Friday, January 29, 2010

Sepia Saturday #3: Wrapped in Love & Fur

Among the many mementos and treasures which my father brought back from Europe in the spring of 1945 was a bundle of creamy white fur hides.
My dad said they were baby goatskins. He had last seen my sister Anita when she was 7 or 8 months old. She was three and a half when he returned. Anita and I have been visiting over lunch today, and she is my primary source for these facts. She remembers being told they were actually from the isle of Capri . Her first knowledge of the hides was seeing my mother and father spreading them out on the dining room table. The fur was very soft with a delicate wavy quality.
"Anita, we're going to make you a coat."
The best part of this story for me, is having Anita recall with pride and wonder the unique talents of our mother. She was, albeit self-taught, an accomplished seamstress. She made a pattern for the coat, bonnet, and muff. Once the pattern was laid, my father and mother used a razor blade to cut out the pieces. Though Mother had a pedal powered sewing machine, we believe she hand sewed the pieces together. Our dad helped fashion the covered buttons. The buttons fastened to an elastic loop covered in creamy satin--the same fabric which lined the coat, bonnet, and muff. Pink satin ribbons adorned the bonnet with bows and the ties making another bow under the chin. There were more bows and a strap for the muff. To complete the ensemble, Mother made a pair of cream woolen flannel lined pants with a bib waistband and straps which had gathered cuffs at the ankles fastened with pearl buttons. The pants were worn over a matching satin blouse in the classic style: Peter Pan lace edged collar and puff sleeves. There are no known pictures of Anita in the "little white coat" as we have always referred to it. She wore this until she was too big for it. My sister Sue, born December 1945, was next in line to wear this coat. She had the hair to match it! Our mother carefully maintained this coat through her first two girls, and it was in perfect condition still in the early fifties when it was just right for me. Thank goodness for the familiar old dime store photo booths!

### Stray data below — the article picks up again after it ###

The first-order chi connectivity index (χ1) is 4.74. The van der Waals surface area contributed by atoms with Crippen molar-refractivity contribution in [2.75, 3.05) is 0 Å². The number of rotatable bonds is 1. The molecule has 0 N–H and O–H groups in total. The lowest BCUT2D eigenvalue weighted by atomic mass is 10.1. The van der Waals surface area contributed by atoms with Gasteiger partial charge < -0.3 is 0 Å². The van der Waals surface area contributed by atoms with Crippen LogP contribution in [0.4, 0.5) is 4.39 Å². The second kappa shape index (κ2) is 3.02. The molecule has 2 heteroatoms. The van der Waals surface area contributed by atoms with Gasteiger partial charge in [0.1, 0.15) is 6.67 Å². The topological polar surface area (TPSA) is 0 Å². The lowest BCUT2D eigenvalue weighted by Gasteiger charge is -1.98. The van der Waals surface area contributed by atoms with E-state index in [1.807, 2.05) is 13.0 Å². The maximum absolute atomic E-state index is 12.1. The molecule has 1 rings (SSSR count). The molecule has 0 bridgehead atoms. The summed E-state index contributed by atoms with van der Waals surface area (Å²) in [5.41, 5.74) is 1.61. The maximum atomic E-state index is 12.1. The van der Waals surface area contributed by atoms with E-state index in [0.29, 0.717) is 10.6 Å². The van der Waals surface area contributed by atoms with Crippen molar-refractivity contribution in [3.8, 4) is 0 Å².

~~~~~~~~~~~~~~~~~~~~~~~~~~~~~~

Anita and I have realized today that this coat, so lovingly crafted over 65 years ago by our parents, could not have been enjoyed any better than if it had been the finest ermine. In actuality, it is really just the little white Italian goat coat.

Sunday, January 24, 2010

"I Say That He's Bonnie!"

The Monarch of the Glen


and


Scottish poet, Robert Burns


"We'll tak a cup of kindness" and say Happy Birthday, Rabbie!

January 25th, 1759

" Comin' Thro' the Rye"






I just had to have a song by Bobbie Burns for today. I think you will enjoy Eddi Reader. She has performed many of the Burns songs during her career. I find this performance fresh yet still true to the spirit of the lyrics.